commissioned?  Was there an express package for this one, among his
bundles?  What was the latest war news?  Did he encounter any open water
in the crossing? Had anyone broken through the ice? (This was a common
occurrence.)  These, and a hundred other questions are asked and
answered while the mail carrier thaws the ice out of his beard and
mustache and warms himself.  His mittens and ice creepers lying on the
floor at his feet near the stove.  The voice of the Postmaster
announcing that the mail is ready, cause a surge toward the little door
connecting the Post Office room with the main store room. Almost
everyone expects mail; if not letters, then the Sandusky Register or
some monthly or weekly publication such as Lyttel's Living Age, the
Atlantic Monthly or Schribner's magazine. Soon, someone says, " I have a
letter from Jake."  Silence falls and the letter is read.  Jake Rush
wrote very interesting letters.  It containd news of the battles and of
the Island boys in his company.  Then a letter from Douglas Kelley is
read and so on until all have contributed whatever common interest the
letters contain.  The store is almost emptied after this, for the men
are anxious to get home wth the latest news for the women of the family
and to get their dinner or supper, as the case may be.  In the evening,
they re-convened and devoted their time to an exchange of opinion
regardng the war.  There were amateur generals, who could give McClellan
valuable advice.  There were amateur Captains who navagated and managed
the various boats plying the lakes, much better than their actual
captains had done and so on down the list, from the best method of
combating the rot in grapes to the best location for fish nets or the
best way to cut a pig's or a calf's ear to identify it.  In summer time
the lodge convened on the front porch of the store and filled it so
completely, that passers by who did not care to enter the store, had to
walk out in the street.  There was aways a large attendance at the dock,
about the time for the arrival of the steamboats.  However, these
meetings were short, for almost everyone went about his business, soon
after the steamer left.  The " Lodge " had reached its height of
popularity during the propietorship of A.S.Kelley & Company; but under
the regime of Erastus, it became notorios.  Erastus was a genius.  Keen
and quick in thought and speech, he was a leading light in the Lodge.
It was said that the Lodge was an institution where one could receive a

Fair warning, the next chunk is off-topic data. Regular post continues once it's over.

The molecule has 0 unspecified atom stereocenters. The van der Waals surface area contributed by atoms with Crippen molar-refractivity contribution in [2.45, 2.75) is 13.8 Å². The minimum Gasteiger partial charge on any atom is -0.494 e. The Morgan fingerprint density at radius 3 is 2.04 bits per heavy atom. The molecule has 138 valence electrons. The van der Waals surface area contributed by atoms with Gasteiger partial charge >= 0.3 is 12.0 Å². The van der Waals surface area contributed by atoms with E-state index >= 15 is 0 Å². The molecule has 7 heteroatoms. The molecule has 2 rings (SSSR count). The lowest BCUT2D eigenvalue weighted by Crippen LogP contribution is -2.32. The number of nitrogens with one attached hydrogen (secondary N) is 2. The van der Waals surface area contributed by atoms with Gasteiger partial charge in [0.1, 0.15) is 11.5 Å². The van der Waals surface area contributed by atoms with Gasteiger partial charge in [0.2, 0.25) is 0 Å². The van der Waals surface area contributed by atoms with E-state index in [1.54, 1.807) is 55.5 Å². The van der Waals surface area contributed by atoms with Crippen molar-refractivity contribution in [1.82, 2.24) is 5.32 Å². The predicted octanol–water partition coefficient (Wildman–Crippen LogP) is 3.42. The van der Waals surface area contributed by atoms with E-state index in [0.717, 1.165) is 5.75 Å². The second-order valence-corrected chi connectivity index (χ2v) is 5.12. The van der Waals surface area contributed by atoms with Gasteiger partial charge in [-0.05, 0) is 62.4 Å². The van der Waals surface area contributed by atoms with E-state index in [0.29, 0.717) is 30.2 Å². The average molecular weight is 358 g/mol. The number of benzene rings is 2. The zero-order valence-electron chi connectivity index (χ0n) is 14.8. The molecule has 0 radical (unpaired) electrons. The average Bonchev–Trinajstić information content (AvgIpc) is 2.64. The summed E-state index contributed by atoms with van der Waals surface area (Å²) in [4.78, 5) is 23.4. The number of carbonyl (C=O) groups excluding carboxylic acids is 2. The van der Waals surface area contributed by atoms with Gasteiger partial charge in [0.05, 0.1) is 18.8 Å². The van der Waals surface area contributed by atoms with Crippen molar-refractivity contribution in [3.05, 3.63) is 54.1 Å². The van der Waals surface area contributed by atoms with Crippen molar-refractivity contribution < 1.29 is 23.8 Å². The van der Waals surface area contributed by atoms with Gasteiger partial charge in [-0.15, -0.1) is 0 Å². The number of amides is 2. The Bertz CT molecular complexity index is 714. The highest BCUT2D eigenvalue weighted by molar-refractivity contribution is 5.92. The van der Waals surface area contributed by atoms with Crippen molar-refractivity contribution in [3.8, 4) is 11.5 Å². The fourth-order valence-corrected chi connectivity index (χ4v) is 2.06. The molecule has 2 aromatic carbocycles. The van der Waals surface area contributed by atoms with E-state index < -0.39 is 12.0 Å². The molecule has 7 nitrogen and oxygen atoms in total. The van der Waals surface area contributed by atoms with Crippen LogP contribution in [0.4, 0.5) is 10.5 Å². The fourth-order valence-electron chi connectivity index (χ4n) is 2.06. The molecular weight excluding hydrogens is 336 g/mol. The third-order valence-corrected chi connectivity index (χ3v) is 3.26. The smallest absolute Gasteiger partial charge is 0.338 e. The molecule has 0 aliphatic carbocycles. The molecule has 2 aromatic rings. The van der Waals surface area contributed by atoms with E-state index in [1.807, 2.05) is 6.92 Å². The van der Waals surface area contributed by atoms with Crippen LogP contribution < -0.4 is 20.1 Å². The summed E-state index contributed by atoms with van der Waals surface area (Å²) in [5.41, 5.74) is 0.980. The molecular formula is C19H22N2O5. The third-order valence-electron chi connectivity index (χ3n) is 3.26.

liberal education.  The men attending its sessions were an unusual lot.
Keen, clever, well read and many well educated.  It is true that they
did loaf, yet they were by no means an idle lot.  Their was criticism of
the Lodge by the ladies, who came to make purchases, that the tobacco
smell was sometimes too thick to breathe,that tobacco cuds lay under
foot too avoid slipping on them, that the counters, were occupied by men
sitting on them and that the excited debaters at times raise their
voices to such an extent that it was impossible for the lady customers
to make their own wants known above the clamor.  During Erastus's
incumbency,there was a game of checkers in progress from morning till
night.  Erastus was himself an expert, but he had many rivals and a
constant struggle for supremacy went on.  The honor of being champion
was in dispute, but by common consent between Erastus Huntington, Peter
Ditchy and Titus Hamilton for many years.  It was claimed that a
customer coming in during the progress of a game would have to await its
conclusion before being waited upon.  An old cigar box was located on
the sill above the door leading to the store. In it, was always to be
found a paper of smoking and chewing tobacco and a supply of matches,
for the benefit of the Lodge members.  It was an unwritten law that the
first man to find any of these items missing, was obliged to replenish
the supply, which was done amid a good deal of good natured "chaffing"
from more lucky members.  The lodge continued to flourish with
undiminished vigor until 1876 when Elfers and Heckerman opened their new
store with a free "smoker."  It was claimed that the "boys" after
getting the cigars. went to their lodge room in the old store to smoke
them.  Yet it is true that the new store did cut down the attendance at
the old store to some extent.  The too,Mr. John Reinheimer, who was
always popular, especially with the younger set, gave the lodge
competition when he opened his feed store on the steamboat dock which he
purchased of Mr. Norman Kelley in 1879.  Yet the lodge continued to hold
its meetings in the old store long after it passed out of the hands of
Mr. Erastus Huntington and was operated by Mr. Titus Hamilton, who sold
it shortly before his death in 1913 to Mr. Frank Reinheimer, who in turn
sold it to the Murphy brothers.  The Elfer's store is still at this
writting in operation.  After the death of Mr. Fredrick Elfers in 1923,
the management passed into the hands of his son  Arnold.  There if
anywhere a trace of the old Lodge spirit remains.  The Emmet Martin's
confectioners store and pool and billiard room under the hill seemed to
be at present, the most popular rendezvous for the younger set.